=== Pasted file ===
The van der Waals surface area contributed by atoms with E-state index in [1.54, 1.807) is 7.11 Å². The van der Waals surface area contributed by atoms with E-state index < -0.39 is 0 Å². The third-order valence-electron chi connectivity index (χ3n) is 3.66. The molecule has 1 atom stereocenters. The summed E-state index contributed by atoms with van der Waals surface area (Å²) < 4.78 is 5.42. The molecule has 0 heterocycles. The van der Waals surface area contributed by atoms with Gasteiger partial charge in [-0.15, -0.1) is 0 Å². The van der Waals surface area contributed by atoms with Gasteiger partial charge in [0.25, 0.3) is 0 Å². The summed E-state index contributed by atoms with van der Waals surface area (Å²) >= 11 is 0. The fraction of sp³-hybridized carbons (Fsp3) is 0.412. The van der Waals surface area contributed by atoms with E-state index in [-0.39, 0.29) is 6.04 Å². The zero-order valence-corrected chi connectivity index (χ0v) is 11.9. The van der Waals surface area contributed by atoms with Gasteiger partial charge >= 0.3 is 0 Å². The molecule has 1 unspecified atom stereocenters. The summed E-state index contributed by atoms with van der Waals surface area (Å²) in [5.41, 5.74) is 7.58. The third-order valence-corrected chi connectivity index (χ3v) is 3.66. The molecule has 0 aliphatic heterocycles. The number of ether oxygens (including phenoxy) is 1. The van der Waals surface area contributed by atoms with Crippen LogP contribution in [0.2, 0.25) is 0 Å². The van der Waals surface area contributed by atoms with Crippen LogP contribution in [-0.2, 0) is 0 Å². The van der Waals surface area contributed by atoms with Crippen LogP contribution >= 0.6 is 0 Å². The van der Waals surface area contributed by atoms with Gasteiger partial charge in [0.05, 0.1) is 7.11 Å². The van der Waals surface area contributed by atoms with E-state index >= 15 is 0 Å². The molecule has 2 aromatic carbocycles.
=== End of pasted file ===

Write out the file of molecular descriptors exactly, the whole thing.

The van der Waals surface area contributed by atoms with E-state index in [1.54, 1.807) is 7.11 Å². The van der Waals surface area contributed by atoms with E-state index < -0.39 is 0 Å². The third-order valence-electron chi connectivity index (χ3n) is 3.66. The molecule has 1 atom stereocenters. The summed E-state index contributed by atoms with van der Waals surface area (Å²) < 4.78 is 5.42. The molecule has 0 heterocycles. The van der Waals surface area contributed by atoms with Gasteiger partial charge in [-0.15, -0.1) is 0 Å². The van der Waals surface area contributed by atoms with Gasteiger partial charge in [0.25, 0.3) is 0 Å². The summed E-state index contributed by atoms with van der Waals surface area (Å²) >= 11 is 0. The fraction of sp³-hybridized carbons (Fsp3) is 0.412. The van der Waals surface area contributed by atoms with E-state index in [-0.39, 0.29) is 6.04 Å². The zero-order valence-corrected chi connectivity index (χ0v) is 11.9. The van der Waals surface area contributed by atoms with Gasteiger partial charge >= 0.3 is 0 Å². The molecule has 1 unspecified atom stereocenters. The summed E-state index contributed by atoms with van der Waals surface area (Å²) in [5.41, 5.74) is 7.58. The third-order valence-corrected chi connectivity index (χ3v) is 3.66. The molecule has 0 aliphatic heterocycles. The number of ether oxygens (including phenoxy) is 1. The van der Waals surface area contributed by atoms with Crippen LogP contribution in [0.2, 0.25) is 0 Å². The van der Waals surface area contributed by atoms with Crippen LogP contribution in [-0.2, 0) is 0 Å². The van der Waals surface area contributed by atoms with Crippen LogP contribution >= 0.6 is 0 Å². The van der Waals surface area contributed by atoms with Gasteiger partial charge in [0.05, 0.1) is 7.11 Å². The van der Waals surface area contributed by atoms with E-state index >= 15 is 0 Å². The molecule has 2 aromatic carbocycles.